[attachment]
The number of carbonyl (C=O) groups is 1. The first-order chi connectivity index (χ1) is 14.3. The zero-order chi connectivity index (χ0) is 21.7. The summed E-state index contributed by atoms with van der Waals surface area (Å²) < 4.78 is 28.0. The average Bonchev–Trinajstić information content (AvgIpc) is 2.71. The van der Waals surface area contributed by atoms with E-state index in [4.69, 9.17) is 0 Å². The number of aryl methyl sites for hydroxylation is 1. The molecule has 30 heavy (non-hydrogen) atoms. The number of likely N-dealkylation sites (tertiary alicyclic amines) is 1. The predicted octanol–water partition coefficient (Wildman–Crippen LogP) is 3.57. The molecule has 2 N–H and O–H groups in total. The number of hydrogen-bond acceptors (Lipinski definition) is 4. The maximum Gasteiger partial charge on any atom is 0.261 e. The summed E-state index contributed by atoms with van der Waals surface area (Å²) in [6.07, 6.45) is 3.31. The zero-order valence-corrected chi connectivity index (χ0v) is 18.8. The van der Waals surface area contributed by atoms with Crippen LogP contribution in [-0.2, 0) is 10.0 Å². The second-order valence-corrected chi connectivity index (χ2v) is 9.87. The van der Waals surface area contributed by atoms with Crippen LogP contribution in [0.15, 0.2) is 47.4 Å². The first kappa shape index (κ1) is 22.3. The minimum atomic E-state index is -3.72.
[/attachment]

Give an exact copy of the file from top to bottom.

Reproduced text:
The number of carbonyl (C=O) groups is 1. The first-order chi connectivity index (χ1) is 14.3. The zero-order chi connectivity index (χ0) is 21.7. The summed E-state index contributed by atoms with van der Waals surface area (Å²) < 4.78 is 28.0. The average Bonchev–Trinajstić information content (AvgIpc) is 2.71. The van der Waals surface area contributed by atoms with E-state index in [4.69, 9.17) is 0 Å². The number of aryl methyl sites for hydroxylation is 1. The molecule has 30 heavy (non-hydrogen) atoms. The number of likely N-dealkylation sites (tertiary alicyclic amines) is 1. The predicted octanol–water partition coefficient (Wildman–Crippen LogP) is 3.57. The molecule has 2 N–H and O–H groups in total. The number of hydrogen-bond acceptors (Lipinski definition) is 4. The maximum Gasteiger partial charge on any atom is 0.261 e. The summed E-state index contributed by atoms with van der Waals surface area (Å²) in [6.07, 6.45) is 3.31. The zero-order valence-corrected chi connectivity index (χ0v) is 18.8. The van der Waals surface area contributed by atoms with Crippen LogP contribution in [-0.2, 0) is 10.0 Å². The second-order valence-corrected chi connectivity index (χ2v) is 9.87. The van der Waals surface area contributed by atoms with Crippen LogP contribution in [0.15, 0.2) is 47.4 Å². The first kappa shape index (κ1) is 22.3. The minimum atomic E-state index is -3.72.